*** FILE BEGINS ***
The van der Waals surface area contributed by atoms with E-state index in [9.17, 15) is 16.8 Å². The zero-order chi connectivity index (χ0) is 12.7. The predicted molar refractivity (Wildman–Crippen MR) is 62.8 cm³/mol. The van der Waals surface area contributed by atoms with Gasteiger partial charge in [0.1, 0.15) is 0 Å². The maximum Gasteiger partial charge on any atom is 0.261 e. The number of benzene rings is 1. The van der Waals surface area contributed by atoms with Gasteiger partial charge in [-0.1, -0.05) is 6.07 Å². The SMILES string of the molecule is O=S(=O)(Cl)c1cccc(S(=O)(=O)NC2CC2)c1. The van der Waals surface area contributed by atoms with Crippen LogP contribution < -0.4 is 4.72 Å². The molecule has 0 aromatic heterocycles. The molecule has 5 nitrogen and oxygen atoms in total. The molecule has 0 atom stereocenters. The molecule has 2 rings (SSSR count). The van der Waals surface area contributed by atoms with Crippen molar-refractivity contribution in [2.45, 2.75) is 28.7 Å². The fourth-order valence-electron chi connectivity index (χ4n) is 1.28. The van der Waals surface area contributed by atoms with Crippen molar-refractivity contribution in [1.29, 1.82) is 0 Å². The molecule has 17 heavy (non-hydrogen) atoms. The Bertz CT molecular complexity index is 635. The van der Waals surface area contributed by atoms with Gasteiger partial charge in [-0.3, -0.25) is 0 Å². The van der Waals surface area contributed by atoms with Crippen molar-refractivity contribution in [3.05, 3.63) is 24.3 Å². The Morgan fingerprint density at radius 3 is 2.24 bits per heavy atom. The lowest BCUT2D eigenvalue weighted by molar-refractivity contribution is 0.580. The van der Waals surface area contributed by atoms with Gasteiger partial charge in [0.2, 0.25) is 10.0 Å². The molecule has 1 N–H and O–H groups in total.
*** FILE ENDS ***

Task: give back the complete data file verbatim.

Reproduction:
The van der Waals surface area contributed by atoms with E-state index in [9.17, 15) is 16.8 Å². The zero-order chi connectivity index (χ0) is 12.7. The predicted molar refractivity (Wildman–Crippen MR) is 62.8 cm³/mol. The van der Waals surface area contributed by atoms with Gasteiger partial charge in [0.1, 0.15) is 0 Å². The maximum Gasteiger partial charge on any atom is 0.261 e. The number of benzene rings is 1. The van der Waals surface area contributed by atoms with Gasteiger partial charge in [-0.1, -0.05) is 6.07 Å². The SMILES string of the molecule is O=S(=O)(Cl)c1cccc(S(=O)(=O)NC2CC2)c1. The van der Waals surface area contributed by atoms with Crippen LogP contribution < -0.4 is 4.72 Å². The molecule has 0 aromatic heterocycles. The molecule has 5 nitrogen and oxygen atoms in total. The molecule has 0 atom stereocenters. The molecule has 2 rings (SSSR count). The van der Waals surface area contributed by atoms with Crippen molar-refractivity contribution in [2.45, 2.75) is 28.7 Å². The fourth-order valence-electron chi connectivity index (χ4n) is 1.28. The van der Waals surface area contributed by atoms with Crippen molar-refractivity contribution in [1.29, 1.82) is 0 Å². The molecule has 17 heavy (non-hydrogen) atoms. The Bertz CT molecular complexity index is 635. The van der Waals surface area contributed by atoms with Gasteiger partial charge in [-0.3, -0.25) is 0 Å². The van der Waals surface area contributed by atoms with Crippen molar-refractivity contribution in [3.05, 3.63) is 24.3 Å². The Morgan fingerprint density at radius 3 is 2.24 bits per heavy atom. The lowest BCUT2D eigenvalue weighted by molar-refractivity contribution is 0.580. The van der Waals surface area contributed by atoms with Gasteiger partial charge in [0.2, 0.25) is 10.0 Å². The molecule has 1 N–H and O–H groups in total.